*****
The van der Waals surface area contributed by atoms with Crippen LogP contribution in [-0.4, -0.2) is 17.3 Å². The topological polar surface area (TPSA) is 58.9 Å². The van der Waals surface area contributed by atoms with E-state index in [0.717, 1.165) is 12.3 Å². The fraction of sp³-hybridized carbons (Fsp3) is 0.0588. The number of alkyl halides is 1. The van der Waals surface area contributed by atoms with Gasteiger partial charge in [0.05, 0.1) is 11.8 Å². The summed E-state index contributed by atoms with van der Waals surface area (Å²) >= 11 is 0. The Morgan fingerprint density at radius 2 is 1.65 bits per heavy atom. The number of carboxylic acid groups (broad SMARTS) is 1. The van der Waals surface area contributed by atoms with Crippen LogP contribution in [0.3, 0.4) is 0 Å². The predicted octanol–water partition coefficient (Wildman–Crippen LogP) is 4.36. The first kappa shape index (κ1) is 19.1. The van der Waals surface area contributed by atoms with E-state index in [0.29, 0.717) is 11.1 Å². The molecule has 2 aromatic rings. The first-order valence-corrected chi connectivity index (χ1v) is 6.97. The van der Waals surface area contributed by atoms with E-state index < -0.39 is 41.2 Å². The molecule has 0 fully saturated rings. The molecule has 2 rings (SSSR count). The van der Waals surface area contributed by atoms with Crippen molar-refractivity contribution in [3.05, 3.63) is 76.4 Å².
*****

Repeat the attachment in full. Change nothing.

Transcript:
The van der Waals surface area contributed by atoms with Crippen LogP contribution in [-0.4, -0.2) is 17.3 Å². The topological polar surface area (TPSA) is 58.9 Å². The van der Waals surface area contributed by atoms with E-state index in [0.717, 1.165) is 12.3 Å². The fraction of sp³-hybridized carbons (Fsp3) is 0.0588. The number of alkyl halides is 1. The van der Waals surface area contributed by atoms with Gasteiger partial charge in [0.05, 0.1) is 11.8 Å². The summed E-state index contributed by atoms with van der Waals surface area (Å²) >= 11 is 0. The Morgan fingerprint density at radius 2 is 1.65 bits per heavy atom. The number of carboxylic acid groups (broad SMARTS) is 1. The van der Waals surface area contributed by atoms with Crippen LogP contribution in [0.3, 0.4) is 0 Å². The predicted octanol–water partition coefficient (Wildman–Crippen LogP) is 4.36. The first kappa shape index (κ1) is 19.1. The van der Waals surface area contributed by atoms with E-state index in [0.29, 0.717) is 11.1 Å². The molecule has 2 aromatic rings. The first-order valence-corrected chi connectivity index (χ1v) is 6.97. The van der Waals surface area contributed by atoms with E-state index < -0.39 is 41.2 Å². The molecule has 0 fully saturated rings. The molecule has 2 rings (SSSR count). The van der Waals surface area contributed by atoms with Crippen molar-refractivity contribution in [3.05, 3.63) is 76.4 Å².